When an adverse event happens, or there’s an infectious disease outbreak, did inequity play a role in causing it?
It’s a question that your health care organization likely hasn’t asked in the aftermath. But it’s one that should be considered in the future as the U.S. strives for a more equitable health care system, experts say.
During the premiere episode of the “Stories of Care” podcast presented by the AMA and Centers for Disease Control and Prevention (CDC) Project Firstline, physician experts from the two organizations discussed how infection control and health equity are related and what their own experiences have taught them about the urgency and complexity of embedding health equity.
Karthik Sivashanker, MD, is the AMA’s vice president of equitable health systems and innovation in the Center for Health Equity, said once his hospital began asking the question of whether there was an inequity associated with an adverse event, they went from no inequities to hundreds and hundreds. If there was inequity, they asked whether it was structural, institutional, interpersonal or implicit. Asking the questions and analyzing the data allowed them to make systemic changes.
“We were systematically blinding ourselves to these issues. The way we’ve been doing the work has been making it invisible,” he said. “Pick an outcome, almost any outcome out there, and if you look hard enough, you are going to find inequities. The question is: What are we going to do about it? … We need actual action supported by resources and infrastructure, focused on system redesign. When we talk about infection control, that holds true as well.”
Project Firstline is the CDC’s national training collaborative for infection prevention and control, hosted on AMA Ed Hub™. The aim is to prepare front-line health professionals and the public health workforce to protect themselves, their patients and their communities from infectious disease threats.
Bacteria are invisible—people cannot be
In addition to looking at the data, there is another, more human element as well, said Michael Bell, MD. He is deputy director of the CDC’s health equity promotion division.
Dr. Bell shared an experience he had while talking to the environmental services staff at a national meeting. He was showing a bar chart of interaction between a patient and health care staff over the course of a two-week stay. As a diagnostic physician, he said, he has value on arrival, providing a diagnosis and a plan to treat. Nurses interact with the patient every day, multiple times a day.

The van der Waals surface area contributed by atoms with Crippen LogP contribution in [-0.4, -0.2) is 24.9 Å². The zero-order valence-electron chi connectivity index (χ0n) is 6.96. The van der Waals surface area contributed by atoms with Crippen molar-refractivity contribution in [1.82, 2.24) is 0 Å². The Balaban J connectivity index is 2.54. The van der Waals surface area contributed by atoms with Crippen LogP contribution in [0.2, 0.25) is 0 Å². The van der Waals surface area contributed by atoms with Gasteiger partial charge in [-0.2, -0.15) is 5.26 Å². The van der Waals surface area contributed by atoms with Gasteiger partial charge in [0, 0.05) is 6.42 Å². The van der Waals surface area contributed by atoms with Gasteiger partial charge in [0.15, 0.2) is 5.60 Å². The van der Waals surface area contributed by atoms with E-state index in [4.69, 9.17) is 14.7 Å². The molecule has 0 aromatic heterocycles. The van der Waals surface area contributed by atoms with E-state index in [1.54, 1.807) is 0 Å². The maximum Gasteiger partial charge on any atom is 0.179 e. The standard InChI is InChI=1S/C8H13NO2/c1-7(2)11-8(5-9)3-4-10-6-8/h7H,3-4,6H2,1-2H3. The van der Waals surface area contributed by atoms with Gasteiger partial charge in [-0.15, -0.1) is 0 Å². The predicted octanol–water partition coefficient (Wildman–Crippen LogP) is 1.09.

“But invisible is the environmental service and the environment itself that is constantly in contact with the patient. I can do a perfect job, but if the staff aren’t there to do theirs, my patients are going to likely get an infection and die,” he told the crowd of professionals responsible for cleaning floors, hallways and patient rooms.
Dr. Bell’s acknowledgment of their contribution to patient care led to a “jubilant cheer of people who were responding to being recognized, maybe for the first time by other professions.”
But the answer is not just to give environmental services staffers a pat on the back but to pay them a living wage—ideally a thriving wage, said Dr. Sivashanker.
Dr. Bell added that another positive step would be create a career track in which they move up from cleaning hallways or the cafeteria all the way up to sanitizing intensive care units and operating theaters.
“From an equity perspective, that would create a way to have a career path,” he said. “It would create an escalator of salary.” The move would add even greater “dignity and pride in what you’re doing.”
The CME module, “The Intersection of Infection Prevention and Control and Health Equity,” is enduring material and designated by the AMA for a maximum of 0.75 AMA PRA Category 1 Credit™.
The module is part of the AMA Ed Hub, an online learning platform that brings together high-quality CME, maintenance of certification, and educational content from trusted sources, all in one place—with activities relevant to you, automated credit tracking and reporting for some states and specialty boards.